Series: Amphigorey #1
Published by Perigee Trade on January 28, 1980
The title of this deliciously creepy collection of Gorey's work stems from the word amphigory, meaning a nonsense verse or composition. As always, Gorey's painstakingly cross-hatched pen and ink drawings are perfectly suited to his oddball verse and prose. The first book of 15, "The Unstrung Harp," describes the writing process of novelist Mr. Clavius Frederick Earbrass: "He must be mad to go on enduring the unexquisite agony of writing when it all turns out drivel." In "The Listing Attic," you'll find a set of quirky limericks such as "A certain young man, it was noted, / Went about in the heat thickly coated; / He said, 'You may scoff, / But I shan't take it off; / Underneath I am horribly bloated.' "
Many of Gorey's tales involve untimely deaths and dreadful mishaps, but much like tragic Irish ballads with their perky rhythms and melodies, they come off as strangely lighthearted. "The Gashlycrumb Tinies," for example, begins like this: "A is for AMY who fell down the stairs, B is for BASIL assaulted by bears," and so on. An eccentric, funny book for either the uninitiated or diehard Gorey fans.
Contains: The Unstrung Harp, The Listing Attic, The Doubtful Guest, The Object Lesson, The Bug Book, The Fatal Lozenge, The Hapless Child, The Curious Sofa, The Willowdale Handcar, The Gashlycrumb Tinies, The Insect God, The West Wing, The Wuggly Ump, The Sinking Spell, and The Remembered Visit.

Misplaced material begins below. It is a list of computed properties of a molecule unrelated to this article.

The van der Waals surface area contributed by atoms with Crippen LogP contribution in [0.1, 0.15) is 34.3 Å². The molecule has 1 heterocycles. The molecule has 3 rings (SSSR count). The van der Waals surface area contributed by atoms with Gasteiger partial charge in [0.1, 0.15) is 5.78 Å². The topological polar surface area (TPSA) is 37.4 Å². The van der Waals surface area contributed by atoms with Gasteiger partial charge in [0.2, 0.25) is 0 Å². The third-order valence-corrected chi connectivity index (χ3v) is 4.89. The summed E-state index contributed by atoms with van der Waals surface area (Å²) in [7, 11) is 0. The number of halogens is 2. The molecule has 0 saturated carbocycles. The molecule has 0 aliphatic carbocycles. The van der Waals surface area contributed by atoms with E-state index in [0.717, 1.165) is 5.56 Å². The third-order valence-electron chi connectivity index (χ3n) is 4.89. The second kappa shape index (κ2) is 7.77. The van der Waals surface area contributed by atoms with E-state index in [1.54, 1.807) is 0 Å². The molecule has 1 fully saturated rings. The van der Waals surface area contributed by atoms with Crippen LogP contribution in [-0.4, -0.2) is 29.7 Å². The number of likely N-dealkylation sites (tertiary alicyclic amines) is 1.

I am a fan of Edward Gorey, have been ever since I first saw a poster for The Gashlycrumb Tinies at the mall when I was a teenager. Something about his dark humor and wit spoke to me. Last year, while shopping for Readahon books (seriously, I do this all the time, despite the hundreds of unread books on my shelves), I found this book in a used bookstore. As per usual, I didn’t get to Amphigorey during readathon. I’m sure ya’ll can relate.
I picked this up the other day for a FrightFall Read-a-thon selection, as it also goes nicely with Bloggers Dressed in Blood and the RIP VIII reading challenge. Despite being a Gorey fan, I had only read a few of these stories before. My favorite remains The Gashlycrumb Tinies, which is morbidly wonderful and features a young girl name Kate who has an unfortunate encounter with an axe. The book is full of Goreyness, in his clever limericks, and his creepy drawings. It’s the perfect October read, setting the mood for the rest of the reading I’m planning this week.
The book opens with The Unstrung Harp, which details the trials and tribulations of an author writing a book. Maybe it’s because National Novel Writing Month will be here in week, but it felt very appropriate to start things off with, although it’s probably the slowest read in the book. The Hapless Child was among my favorites as well. Hopefully I’ll be able to get my hands on the other volumes of Amphigorey soon!
Amphigorey Vol. 1 gets a Midnight Book Rating of:
The code word is: Conjuring
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